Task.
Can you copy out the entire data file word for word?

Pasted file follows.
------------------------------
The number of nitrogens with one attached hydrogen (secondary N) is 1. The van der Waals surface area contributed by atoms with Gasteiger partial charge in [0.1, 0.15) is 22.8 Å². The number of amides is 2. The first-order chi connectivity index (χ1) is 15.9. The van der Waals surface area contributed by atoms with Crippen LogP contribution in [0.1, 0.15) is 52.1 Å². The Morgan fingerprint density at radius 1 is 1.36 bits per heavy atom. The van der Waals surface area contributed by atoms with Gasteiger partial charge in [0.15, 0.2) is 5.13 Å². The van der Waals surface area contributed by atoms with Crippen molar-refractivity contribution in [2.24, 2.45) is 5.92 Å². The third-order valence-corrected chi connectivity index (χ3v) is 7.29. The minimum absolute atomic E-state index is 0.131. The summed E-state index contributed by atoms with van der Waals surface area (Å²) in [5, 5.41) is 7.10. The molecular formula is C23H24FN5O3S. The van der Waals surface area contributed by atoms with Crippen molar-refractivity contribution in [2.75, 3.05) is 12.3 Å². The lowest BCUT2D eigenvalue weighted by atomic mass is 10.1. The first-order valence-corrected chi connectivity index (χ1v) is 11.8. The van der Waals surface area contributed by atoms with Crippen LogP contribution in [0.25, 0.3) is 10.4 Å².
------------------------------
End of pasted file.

The number of nitrogens with one attached hydrogen (secondary N) is 1. The van der Waals surface area contributed by atoms with Gasteiger partial charge in [0.1, 0.15) is 22.8 Å². The number of amides is 2. The first-order chi connectivity index (χ1) is 15.9. The van der Waals surface area contributed by atoms with Crippen LogP contribution in [0.1, 0.15) is 52.1 Å². The Morgan fingerprint density at radius 1 is 1.36 bits per heavy atom. The van der Waals surface area contributed by atoms with Gasteiger partial charge in [0.15, 0.2) is 5.13 Å². The van der Waals surface area contributed by atoms with Crippen molar-refractivity contribution in [2.24, 2.45) is 5.92 Å². The third-order valence-corrected chi connectivity index (χ3v) is 7.29. The minimum absolute atomic E-state index is 0.131. The summed E-state index contributed by atoms with van der Waals surface area (Å²) in [5, 5.41) is 7.10. The molecular formula is C23H24FN5O3S. The van der Waals surface area contributed by atoms with Crippen molar-refractivity contribution in [2.75, 3.05) is 12.3 Å². The lowest BCUT2D eigenvalue weighted by atomic mass is 10.1. The first-order valence-corrected chi connectivity index (χ1v) is 11.8. The van der Waals surface area contributed by atoms with Crippen LogP contribution in [0.25, 0.3) is 10.4 Å².